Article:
Depth of Field
Depth of field is the distance between the nearest and furthest parts of the subject that are all in acceptable focus at the same time. The criteria that affect depth of field are:
- The aperture of the lens.
- The focal length of the lens, or the combined lenses if a supplementary lens is added.
- The distance of the lens from the subject.
- The circle of confusion.
- The aperture is high.
- The lens is of low focal length.
- The subject is distant.
- The circle of confusion is large.
Circle of ConfusionThe circle of confusion can be described as a point on the final print that appears in focus to the average human eye when that print is viewed from the required distance. Providing that the circles of confusion are small enough, the eye will accept them as points, and the image will be acceptably sharp. The maximum permissible circle of confusion depends upon the viewer’s eyesight and the distance from the print. For normal viewing this distance is assumed to be 25 cm/10 in which equates to the diagonal of a 20.5cm x 25.5cm/8″ x 10″ print and it is generally accepted that the individual can distinguish at least 4 lines per mm which would represent a dot size of 0.25mm. The circle of confusion can be calculated from the amount that the image has to enlarged to a 20.5cm x 25.5cm/8″ x 10″ print. For example, a 35mm image has to be enlarged 7.516 times, whereas a Nikon DX has to be enlarged 11.461 times and a 20.5cm x 25.5cm/8″ x 10″ negative does not have to be enlarged at all. So for a 35mm camera and 4 lines per mm the calculations are as follows:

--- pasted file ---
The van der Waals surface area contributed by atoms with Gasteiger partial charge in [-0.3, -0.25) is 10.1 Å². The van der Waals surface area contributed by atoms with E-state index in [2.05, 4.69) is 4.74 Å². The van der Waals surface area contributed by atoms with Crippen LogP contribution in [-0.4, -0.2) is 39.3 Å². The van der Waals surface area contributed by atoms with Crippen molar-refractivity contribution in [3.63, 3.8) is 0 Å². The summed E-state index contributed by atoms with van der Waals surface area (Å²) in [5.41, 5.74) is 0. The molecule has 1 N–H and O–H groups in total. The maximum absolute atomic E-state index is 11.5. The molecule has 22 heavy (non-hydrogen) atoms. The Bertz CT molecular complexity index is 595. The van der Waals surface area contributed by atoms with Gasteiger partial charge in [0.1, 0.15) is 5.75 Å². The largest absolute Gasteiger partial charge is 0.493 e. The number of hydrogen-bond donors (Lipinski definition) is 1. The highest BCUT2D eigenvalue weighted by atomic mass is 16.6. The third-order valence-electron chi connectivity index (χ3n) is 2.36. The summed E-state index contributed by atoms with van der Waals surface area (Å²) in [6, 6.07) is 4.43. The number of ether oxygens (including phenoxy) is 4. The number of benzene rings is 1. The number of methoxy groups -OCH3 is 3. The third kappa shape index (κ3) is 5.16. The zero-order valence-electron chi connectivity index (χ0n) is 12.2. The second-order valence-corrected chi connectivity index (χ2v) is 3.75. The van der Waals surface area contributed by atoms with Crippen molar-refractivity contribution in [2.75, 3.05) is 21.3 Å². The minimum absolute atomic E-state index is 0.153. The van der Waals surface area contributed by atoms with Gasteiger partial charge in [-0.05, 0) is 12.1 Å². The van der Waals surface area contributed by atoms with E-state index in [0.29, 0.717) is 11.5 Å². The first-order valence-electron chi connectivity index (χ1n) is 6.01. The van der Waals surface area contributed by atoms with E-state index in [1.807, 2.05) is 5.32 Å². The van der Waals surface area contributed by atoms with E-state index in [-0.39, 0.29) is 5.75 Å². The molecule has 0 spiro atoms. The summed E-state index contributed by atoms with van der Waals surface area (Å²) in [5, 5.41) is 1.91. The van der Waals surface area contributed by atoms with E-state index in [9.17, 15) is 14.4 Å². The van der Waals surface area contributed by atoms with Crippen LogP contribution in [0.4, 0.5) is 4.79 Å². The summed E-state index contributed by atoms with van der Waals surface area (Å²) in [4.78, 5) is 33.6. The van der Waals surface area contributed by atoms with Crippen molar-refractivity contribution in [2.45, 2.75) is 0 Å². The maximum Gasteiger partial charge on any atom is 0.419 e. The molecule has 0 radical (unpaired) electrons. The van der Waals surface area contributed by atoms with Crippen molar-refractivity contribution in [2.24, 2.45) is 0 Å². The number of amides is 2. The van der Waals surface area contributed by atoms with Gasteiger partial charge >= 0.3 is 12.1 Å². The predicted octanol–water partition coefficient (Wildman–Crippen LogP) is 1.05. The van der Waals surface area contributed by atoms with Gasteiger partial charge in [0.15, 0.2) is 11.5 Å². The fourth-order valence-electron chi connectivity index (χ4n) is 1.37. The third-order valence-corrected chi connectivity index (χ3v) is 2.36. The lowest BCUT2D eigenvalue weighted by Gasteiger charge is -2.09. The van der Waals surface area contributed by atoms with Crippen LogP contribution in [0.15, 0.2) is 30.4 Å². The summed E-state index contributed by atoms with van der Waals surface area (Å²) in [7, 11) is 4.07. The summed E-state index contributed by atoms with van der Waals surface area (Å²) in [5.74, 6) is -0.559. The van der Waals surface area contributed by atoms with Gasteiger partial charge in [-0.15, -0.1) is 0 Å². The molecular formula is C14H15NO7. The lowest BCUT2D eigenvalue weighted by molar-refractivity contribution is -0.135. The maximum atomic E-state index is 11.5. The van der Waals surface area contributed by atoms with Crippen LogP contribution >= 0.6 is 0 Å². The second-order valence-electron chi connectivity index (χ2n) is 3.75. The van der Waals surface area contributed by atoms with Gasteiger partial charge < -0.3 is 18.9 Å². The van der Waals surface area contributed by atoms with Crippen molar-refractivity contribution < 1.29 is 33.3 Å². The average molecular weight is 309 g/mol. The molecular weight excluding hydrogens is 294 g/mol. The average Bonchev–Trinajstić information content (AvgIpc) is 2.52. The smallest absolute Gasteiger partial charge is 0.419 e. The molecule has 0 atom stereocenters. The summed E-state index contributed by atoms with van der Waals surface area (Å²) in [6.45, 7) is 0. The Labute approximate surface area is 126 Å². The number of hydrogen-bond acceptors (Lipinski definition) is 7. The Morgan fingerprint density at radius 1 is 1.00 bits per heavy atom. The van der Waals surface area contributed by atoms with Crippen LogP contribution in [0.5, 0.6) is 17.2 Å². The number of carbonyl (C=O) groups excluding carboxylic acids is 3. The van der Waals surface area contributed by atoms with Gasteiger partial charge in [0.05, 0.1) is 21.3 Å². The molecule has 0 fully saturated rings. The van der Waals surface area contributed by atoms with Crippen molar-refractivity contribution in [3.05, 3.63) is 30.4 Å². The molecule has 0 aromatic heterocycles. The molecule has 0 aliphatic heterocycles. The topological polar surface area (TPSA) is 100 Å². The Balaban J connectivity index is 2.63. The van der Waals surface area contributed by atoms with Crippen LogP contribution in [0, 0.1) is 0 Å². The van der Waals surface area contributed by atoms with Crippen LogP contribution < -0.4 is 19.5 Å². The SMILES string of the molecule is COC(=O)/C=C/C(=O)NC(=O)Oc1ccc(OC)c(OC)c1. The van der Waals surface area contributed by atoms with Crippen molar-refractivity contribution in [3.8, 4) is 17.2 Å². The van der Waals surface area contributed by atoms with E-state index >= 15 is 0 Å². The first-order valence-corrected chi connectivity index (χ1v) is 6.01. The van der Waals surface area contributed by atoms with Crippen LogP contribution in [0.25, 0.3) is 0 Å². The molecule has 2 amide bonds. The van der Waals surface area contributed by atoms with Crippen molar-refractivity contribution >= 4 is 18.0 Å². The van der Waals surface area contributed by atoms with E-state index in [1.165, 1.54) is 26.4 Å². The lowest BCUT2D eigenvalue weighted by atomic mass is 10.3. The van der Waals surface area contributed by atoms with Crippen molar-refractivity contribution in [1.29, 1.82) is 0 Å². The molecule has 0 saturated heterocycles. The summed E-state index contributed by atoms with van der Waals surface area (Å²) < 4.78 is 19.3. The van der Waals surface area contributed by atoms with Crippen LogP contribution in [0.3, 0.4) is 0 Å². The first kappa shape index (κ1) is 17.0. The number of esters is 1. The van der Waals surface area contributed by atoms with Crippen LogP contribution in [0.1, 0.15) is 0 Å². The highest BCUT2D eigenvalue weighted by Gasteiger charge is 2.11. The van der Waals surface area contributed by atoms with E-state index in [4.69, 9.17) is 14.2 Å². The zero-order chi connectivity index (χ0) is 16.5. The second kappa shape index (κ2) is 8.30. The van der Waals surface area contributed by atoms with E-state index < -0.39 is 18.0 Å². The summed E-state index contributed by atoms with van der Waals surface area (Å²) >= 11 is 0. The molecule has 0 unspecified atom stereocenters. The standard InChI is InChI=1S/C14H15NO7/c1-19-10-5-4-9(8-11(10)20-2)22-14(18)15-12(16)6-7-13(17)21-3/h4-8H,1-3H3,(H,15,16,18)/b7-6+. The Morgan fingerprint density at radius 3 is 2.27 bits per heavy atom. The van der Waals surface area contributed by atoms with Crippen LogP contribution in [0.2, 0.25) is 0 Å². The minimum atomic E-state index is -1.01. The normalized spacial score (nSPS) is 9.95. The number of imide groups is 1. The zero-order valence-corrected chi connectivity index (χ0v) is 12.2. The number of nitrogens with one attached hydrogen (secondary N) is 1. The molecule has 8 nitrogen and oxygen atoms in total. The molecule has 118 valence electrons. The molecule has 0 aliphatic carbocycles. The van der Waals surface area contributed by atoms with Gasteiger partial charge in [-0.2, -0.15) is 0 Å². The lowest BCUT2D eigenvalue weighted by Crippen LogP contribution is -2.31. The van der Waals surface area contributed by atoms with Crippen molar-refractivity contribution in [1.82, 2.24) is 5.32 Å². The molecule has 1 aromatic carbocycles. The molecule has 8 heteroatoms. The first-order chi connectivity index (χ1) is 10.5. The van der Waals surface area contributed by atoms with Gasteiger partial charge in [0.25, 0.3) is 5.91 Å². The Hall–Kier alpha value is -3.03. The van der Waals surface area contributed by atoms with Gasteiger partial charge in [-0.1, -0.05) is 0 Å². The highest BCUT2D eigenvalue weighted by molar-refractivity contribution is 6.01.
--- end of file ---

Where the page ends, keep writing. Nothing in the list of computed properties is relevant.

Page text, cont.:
- Circle of Confusion = 0.25/7.516 = 0.0333mm.
- The calculations for the Nikon DX and 4 lines per mm would be:
- Circle of Confusion = 0.25/11.461 = 0.0218mm.